Challah in the food processor

  
This recipe for Challah was in the "Cuisinart’s The Connoisseur's Choice” fall 1992 newsletter.  We like egg bread, and I had an overabundance of eggs, so I tried about the only bread recipe from these leaflets that I hadn’t baked before.  I’ve been working on improving my braiding, I suspect I still have a way to go, but my loaves are looking better.  The dough was very easy to work with.
This bread is slightly sweet and delicious.  I made it without raisins, and we used a whole loaf to make great French toast and I had to make another loaf for sliced bread and regular toast – although nothing about this recipe could be called ‘regular’.   I have made it again just for French toast - it is excellent!             
                                 Challah
  3 1/4     cups  Bread Flour -- 14 3/4 ounces
  1 1/2     teaspoons  Salt
  1            package  Instant Yeast – 2 teaspoons
  3            tablespoons  Sugar
     2/3     cup  Water -- 120-125°
     1/3     cup  Salad Oil
  1            large  Egg
     3/8     cup  Raisins -- optional
                        Glaze
  1            large  Egg
     1/8     teaspoon  Salt

Mix flour, salt, yeast and sugar until just combined, 2-3 pulses.
Combine hot water, oil and egg, pouring through small feed tube in a steady steam.  Mix until dough forms a ball and cleans the side of the bowl.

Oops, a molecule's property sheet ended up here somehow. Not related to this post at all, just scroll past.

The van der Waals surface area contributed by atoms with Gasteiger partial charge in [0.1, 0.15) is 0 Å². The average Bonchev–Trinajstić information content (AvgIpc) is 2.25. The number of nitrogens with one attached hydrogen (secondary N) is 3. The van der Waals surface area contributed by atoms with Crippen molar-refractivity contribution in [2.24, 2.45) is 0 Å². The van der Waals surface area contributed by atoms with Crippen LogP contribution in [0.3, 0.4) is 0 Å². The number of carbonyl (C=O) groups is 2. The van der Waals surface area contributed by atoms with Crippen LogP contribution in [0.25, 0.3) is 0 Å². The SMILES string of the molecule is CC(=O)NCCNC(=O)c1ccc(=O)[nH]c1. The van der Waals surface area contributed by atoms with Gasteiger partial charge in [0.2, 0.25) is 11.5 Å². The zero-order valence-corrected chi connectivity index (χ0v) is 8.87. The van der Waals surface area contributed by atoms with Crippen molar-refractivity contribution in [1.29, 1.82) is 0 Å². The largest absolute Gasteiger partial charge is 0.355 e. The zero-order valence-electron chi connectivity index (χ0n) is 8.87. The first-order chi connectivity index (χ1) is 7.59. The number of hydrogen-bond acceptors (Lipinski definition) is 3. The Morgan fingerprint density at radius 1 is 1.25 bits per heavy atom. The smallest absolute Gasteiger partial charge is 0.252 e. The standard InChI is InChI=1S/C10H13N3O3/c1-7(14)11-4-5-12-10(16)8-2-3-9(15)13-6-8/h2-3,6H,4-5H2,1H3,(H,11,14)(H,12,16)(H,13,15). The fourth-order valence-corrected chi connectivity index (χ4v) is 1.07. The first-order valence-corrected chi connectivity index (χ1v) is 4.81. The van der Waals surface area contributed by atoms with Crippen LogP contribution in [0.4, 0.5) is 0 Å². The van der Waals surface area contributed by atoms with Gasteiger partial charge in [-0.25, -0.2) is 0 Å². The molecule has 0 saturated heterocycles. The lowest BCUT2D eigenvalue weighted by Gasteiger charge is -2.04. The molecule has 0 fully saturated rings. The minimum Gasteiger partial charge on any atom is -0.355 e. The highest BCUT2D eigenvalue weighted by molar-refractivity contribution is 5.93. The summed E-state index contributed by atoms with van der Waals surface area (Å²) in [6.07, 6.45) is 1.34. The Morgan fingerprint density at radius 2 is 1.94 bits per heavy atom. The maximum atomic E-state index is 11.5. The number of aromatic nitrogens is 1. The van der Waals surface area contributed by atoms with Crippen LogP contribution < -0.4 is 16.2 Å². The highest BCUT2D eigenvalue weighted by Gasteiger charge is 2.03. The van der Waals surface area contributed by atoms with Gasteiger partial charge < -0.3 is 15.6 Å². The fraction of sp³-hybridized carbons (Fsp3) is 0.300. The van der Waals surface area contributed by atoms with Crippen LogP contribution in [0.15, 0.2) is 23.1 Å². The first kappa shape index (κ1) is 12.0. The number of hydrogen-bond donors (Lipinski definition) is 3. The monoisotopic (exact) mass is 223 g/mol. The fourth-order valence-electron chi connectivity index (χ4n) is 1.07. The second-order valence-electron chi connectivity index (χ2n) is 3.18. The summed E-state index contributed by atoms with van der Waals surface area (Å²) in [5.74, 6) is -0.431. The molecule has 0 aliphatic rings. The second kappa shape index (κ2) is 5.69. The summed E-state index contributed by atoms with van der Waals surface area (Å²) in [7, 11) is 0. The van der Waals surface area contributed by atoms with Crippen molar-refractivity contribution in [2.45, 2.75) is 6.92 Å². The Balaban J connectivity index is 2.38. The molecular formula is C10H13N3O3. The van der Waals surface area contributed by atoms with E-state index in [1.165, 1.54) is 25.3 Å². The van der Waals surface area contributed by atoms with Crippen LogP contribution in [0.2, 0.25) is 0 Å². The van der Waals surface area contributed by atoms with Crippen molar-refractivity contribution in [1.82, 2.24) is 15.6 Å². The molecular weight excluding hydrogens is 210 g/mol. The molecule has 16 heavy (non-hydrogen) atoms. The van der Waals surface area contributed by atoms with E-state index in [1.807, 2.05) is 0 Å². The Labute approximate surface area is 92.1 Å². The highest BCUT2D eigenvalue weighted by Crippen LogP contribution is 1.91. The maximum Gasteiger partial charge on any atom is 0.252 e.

Continue processing for 60 seconds to knead.  Add raisins through small feed tube whil machine is running during last 30 seconds of kneading.
Let rest in covered bowl of food processor for 10 minutes.  Punch dough down on a slightly floured surface.
If braiding, divide into 3 equal pieces (about 9 ounces)  for each loaf.  Roll into a cylinder, about 1 1/2" x 15" long.  Braid gently, tuck ends under.
Preheat oven to 375°.
Cover and let rise until doubled, about 20-25 minutes.  Brush egg with salt and egg mixture.  Bake in lower 1/3 of oven for 20 minutes.  Lower temperature to 350° and bake 10 minutes more.
2012 Cost:  $1.54 per loaf
Yield:  "1 Loaf" – about 11 slices
If you don't have a food processor, this recipe can be made on the dough cycle of a bread machine and then shaped for the last rise, or in your stand mixer or by hand, for that matter. 

5 comments:

  1. The bread recipes bring back lots of memories. My mother baked bread every Tues when I was a child and the entire kitchen table would be full of bread and kolaches and cinammon rolls cooling. That would have been the 50's and 60's and that smell is utter heaven to me still to this day.

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  2. We got to share some of the second loaf. It made great french toast!

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  3. I second the french toast...there's nothing like Challa French toast with a touch of vanilla and cinnamon.

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  4. Do you think it would be OK to substitute All Purpose flower? TIA!

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    1. Yes. Before I ever heard of bread flour, that's all I ever used.
      Bread flour usually as between 12-13% protein; all purpose flours between 9-12%. Both Gold Medal and Pillsbury all purpose flour are around 10.5%, King Arthur all-purpose is about 11.7%, closer to bread flour. Any of these should work in challah, in fact, many recipes for challah specify all-purpose flour.

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